The King IV Code deals with information and technology governance (or IT Governance) in detail. IT Governance was first dealt with specifically in King III™ with a whole chapter and principle on the topic. In the King IV Code™, the scope of the IT governance section has expanded and more emphasis has been placed on it. This is in line with the trend of IT becoming pervasive in all aspects of the operations of organisations.
Why is IT Governance Important?
According to Principle 12 of King IV™, the purpose of IT Governance is to support the organisation to set and achieve its objectives. The main outcome of your IT Governance efforts should be adequate and effective control, but you should be aiming to achieve all governance outcomes.
What will the King IV Code mean for your IT Governance?
Are you going to have to revisit your IT governance frameworks, charters, and policies? Yes, but it shouldn’t be an extensive exercise. King IV is on an apply and explain basis so it is not compulsory unless you’re listed. IT governance policies should also be transparent on various aspects including management of information and technology and remedial action taken when major incidents occur.
Technology and Information Governance?
This is not a typo – King IV refers to technology and information governance. At first, this seemed strange because we are all familiar with the term information and technology governance (or IT Governance). We didn’t understand why the drafters had decided to change the terminology they used. Then, the final King IV explained that the committee wanted to highlight that technology and information can stand on their own. They wanted to put the focus on information and not just technology.
Information governance is as important as technology governance
We believe the committee should also have included communications governance. We think information, communications and technology governance (or ICT Governance) is probably the best term to use, although Internationally IT Governance is the established term.
The fourth Industrial Revolution
The King IV Report (page 30) refers to the advances in technology and digitisation as the fourth Industrial Revolution and stresses what a big impact it has on all organisations. We think it should be referred to as the Information Revolution, but it doesn’t really matter.
Who is Responsible?
The governing body must oversee and delegate
It is the governing body of the organisation that must oversee that the responsibilities for IT are:
- appropriately resourced,
- sufficiently defined.
The IT Governance Practices the King IV Code Recommends
The King IV Code (practices under principle 12) recommends that the governing body should:
- assume responsibility by setting the direction for how the organisation should approach and address information and technology (IT),
- approve policy to give effect to the direction,
- delegate to management the responsibility to manage IT effectively,
- oversee the management of IT, including overseeing that:
- IT risks are integrated into organisation-wide risk management,
- the organisation is resilient,
- management responds to security and social media incidents with a breach coach,
- IT is used ethically and responsibly through an IT policy,
- IT laws are complied with,
- information management sustains and enhances the intellectual property protection of the organisation,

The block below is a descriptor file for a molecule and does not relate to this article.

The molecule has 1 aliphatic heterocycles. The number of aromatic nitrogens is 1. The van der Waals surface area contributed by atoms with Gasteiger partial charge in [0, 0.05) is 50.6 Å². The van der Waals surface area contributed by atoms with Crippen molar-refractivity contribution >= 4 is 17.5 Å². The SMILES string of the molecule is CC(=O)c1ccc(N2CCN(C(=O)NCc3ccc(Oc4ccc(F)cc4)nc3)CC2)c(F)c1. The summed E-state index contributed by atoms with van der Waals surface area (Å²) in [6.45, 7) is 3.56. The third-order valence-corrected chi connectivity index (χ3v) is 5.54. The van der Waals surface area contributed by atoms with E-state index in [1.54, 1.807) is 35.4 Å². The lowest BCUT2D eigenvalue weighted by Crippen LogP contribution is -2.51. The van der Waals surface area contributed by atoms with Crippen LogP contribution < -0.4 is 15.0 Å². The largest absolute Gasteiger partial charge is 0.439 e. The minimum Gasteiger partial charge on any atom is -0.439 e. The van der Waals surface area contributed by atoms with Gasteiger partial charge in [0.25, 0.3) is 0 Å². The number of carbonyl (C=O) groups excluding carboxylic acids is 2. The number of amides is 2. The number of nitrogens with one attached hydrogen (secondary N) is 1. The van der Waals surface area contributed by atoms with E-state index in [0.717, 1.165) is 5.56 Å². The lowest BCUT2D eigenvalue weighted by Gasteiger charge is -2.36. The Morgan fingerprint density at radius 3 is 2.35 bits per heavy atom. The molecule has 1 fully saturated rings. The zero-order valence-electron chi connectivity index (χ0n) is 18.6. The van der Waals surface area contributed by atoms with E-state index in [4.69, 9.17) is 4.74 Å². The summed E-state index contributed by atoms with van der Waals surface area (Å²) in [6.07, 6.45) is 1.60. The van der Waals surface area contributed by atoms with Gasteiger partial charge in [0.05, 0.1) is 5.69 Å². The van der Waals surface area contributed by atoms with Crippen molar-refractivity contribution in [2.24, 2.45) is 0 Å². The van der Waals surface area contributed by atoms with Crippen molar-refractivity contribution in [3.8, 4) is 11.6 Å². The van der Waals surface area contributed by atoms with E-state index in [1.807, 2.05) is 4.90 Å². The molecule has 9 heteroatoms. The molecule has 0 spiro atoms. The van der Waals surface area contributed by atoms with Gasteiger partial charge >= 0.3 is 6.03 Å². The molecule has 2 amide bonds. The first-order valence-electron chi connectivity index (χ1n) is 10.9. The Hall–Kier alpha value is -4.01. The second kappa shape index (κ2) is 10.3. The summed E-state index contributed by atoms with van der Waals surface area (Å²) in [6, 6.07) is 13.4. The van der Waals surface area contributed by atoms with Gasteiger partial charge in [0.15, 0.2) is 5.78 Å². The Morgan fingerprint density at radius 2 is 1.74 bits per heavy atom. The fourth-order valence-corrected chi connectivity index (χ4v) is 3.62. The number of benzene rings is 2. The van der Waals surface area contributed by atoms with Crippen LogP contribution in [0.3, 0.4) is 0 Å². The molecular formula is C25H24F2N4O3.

- an enabling and supportive IT architecture exists,
- data protection,
- information security law aspects are in place,
- the risks pertaining to the sourcing of IT in IT contracts are managed,
- the organisation responds to disruptive technologies,
- consider receiving periodic independent assurances on the organisation’s IT arrangements, including outsourced services,
- disclose the governance and management of IT by the organisation, including disclosing an overview, focus areas, actions taken and plans.
Please note that this is the plain language version of this principle – you must read the full text yourself.
The reference to cyber-security risk in the draft was strange and has been left out of the final King IV. Was it just an acronym for information security risk? There is a big overlap with section 19 of the Protection of Personal Information Act here and maybe less so with cyber crime law.
Action you could take
- Empower yourself with knowledge and tools to effectively transition from King III to King IV by attending our IT GRC workshop that includes King IV.
- Make the right disclosures for King IV by asking us to assist you. We have created clever ways to assist you to draft accurate customised disclosures for your organisation as painlessly as possible.
- Transition from King III to King IV by getting our King III to King IV Comparison Tables and King Planning Tool.
- Comply with IT Laws by getting a List of IT Laws and the Michalsons IT Legal Framework.
- Ask Michalsons to review your IT Policies.
- Conduct an IP audit for you so you know what intellectual capital you have.
- Read a plain language overview of the King Report and King Code.
If you are interested, please complete the form on the right or enquire now. We will contact you to find out more about your requirements and give you a quote.
Note: The Institute of Directors in Southern Africa NPC (IoDSA) owns the copyright to all four of the King reports or codes on governance (including the latest version namely the King IV Report™) and owns various trademarks in relation to King IV (including King IV™, King IV Report™, King IV Report on Corporate Governance™ and King IV Code™). All of the IoDSA’s rights are reserved. All views are our own and we are not associated or endorsed in any way by the IoDSA.